The United States Anti-Doping Agency informed the UFC that Brock Lesnar failed a drug test on the night he fought Mark Hunt.
The positive test, coupled with the formality of a “B” sample showing a similarly dirty result, means that Lesnar likely forfeits his win, part of his purse, and two years of any MMA career the professional wrestler hoped to pursue. The UFC’s former heavyweight champion previously tested positive for an out-of-competition test in the lead-up to the Hunt bout. In both instances, Lesnar reportedly popped positive for clomiphene, an estrogen inhibitor typically taken at the conclusion of a steroid cycle to block the natural surge in estrogen that accompanies the unnatural surge in testosterone. It also helps the body naturally produce testosterone after a steroid cycle signals the body to stop producing much of it. Clomiphene, among other effects, helps prevent the growth of breasts in males using steroids. In women, it promotes fertility. This substance also found its way into the urine of Chael Sonnen and Jon Jones before their suspensions.
The UFC released a statement addressing the development:
The UFC organization was notified today that the U.S. Anti-Doping Agency (USADA) has informed Brock Lesnar that his in-competition sample collection from July 9, 2016, at UFC 200, has tested positive for the same substance as his previously announced out-of-competition collection on June 28, 2016.
USADA, the independent administrator of the UFC Anti-Doping Policy, will handle the results management and appropriate adjudication of this case. It is important to note that, under the UFC Anti-Doping Policy, there is a full fair legal review process that is afforded to all athletes before any sanctions are imposed. The Nevada State Athletic Commission also retains jurisdiction over this matter as the sample collection was performed at UFC 200 in Las Vegas.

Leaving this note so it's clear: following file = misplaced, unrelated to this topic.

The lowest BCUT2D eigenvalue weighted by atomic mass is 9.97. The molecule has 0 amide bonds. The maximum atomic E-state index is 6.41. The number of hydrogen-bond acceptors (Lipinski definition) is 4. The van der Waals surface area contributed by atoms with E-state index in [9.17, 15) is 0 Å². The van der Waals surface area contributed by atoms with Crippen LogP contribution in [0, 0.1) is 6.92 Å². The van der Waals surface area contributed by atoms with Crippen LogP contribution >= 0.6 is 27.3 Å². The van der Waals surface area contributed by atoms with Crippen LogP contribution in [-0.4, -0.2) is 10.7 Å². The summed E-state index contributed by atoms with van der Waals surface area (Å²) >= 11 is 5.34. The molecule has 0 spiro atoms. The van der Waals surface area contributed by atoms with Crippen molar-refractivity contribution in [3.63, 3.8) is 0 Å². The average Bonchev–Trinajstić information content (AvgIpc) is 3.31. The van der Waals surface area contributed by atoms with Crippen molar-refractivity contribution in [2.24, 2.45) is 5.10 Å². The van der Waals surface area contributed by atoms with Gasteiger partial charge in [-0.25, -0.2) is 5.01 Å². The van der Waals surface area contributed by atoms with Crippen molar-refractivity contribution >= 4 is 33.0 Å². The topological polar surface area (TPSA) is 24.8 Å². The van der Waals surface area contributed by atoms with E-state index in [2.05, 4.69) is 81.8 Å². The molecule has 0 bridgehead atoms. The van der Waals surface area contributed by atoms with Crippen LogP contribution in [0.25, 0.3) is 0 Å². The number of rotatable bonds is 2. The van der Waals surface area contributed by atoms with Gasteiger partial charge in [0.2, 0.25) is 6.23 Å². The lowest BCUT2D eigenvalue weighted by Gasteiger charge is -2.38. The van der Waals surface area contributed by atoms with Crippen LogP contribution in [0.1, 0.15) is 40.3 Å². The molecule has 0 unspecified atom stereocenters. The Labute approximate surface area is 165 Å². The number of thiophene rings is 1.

Consistent with all previous potential anti-doping violations, additional information will be provided at the appropriate time as the process moves forward.
Lesnar looked like his old, young self in a dominant victory over Hunt after nearly five years away from the sport. He took down the Super Samoan at will in the first and third rounds, viciously pounding his face with fists, forearms, and elbows from the top position. The judges saw it unanimously 29-27 for Lesnar.
But Hunt saw this all coming. He criticized USADA for granting a waiver to Lesnar to return to competition without the usual four-month testing window preceding it. The New Zealand-born fighter battled Antonio Silva to a draw several back before results showed Big Foot used banned substances. That fight, as the fight with Lesnar will eventually do, reverted to a “no contest.” Hunt also battled at least five other fighters besides Silva and Lesnar linked to performance enhancers during their careers through failed and dodged tests. Hunt, evidently experienced in spotting the signs in opponents, described Lesnar as “juiced to the gills” prior to the bout.
Lesnar joins other UFC legends, including Anderson Silva, Frank Mir, and Jon Jones, in testing positive for banned substances. The promotion instituted a stringent new screening regime administered by USADA, which not only figures to catch more malefactors but promises to punish them more, too.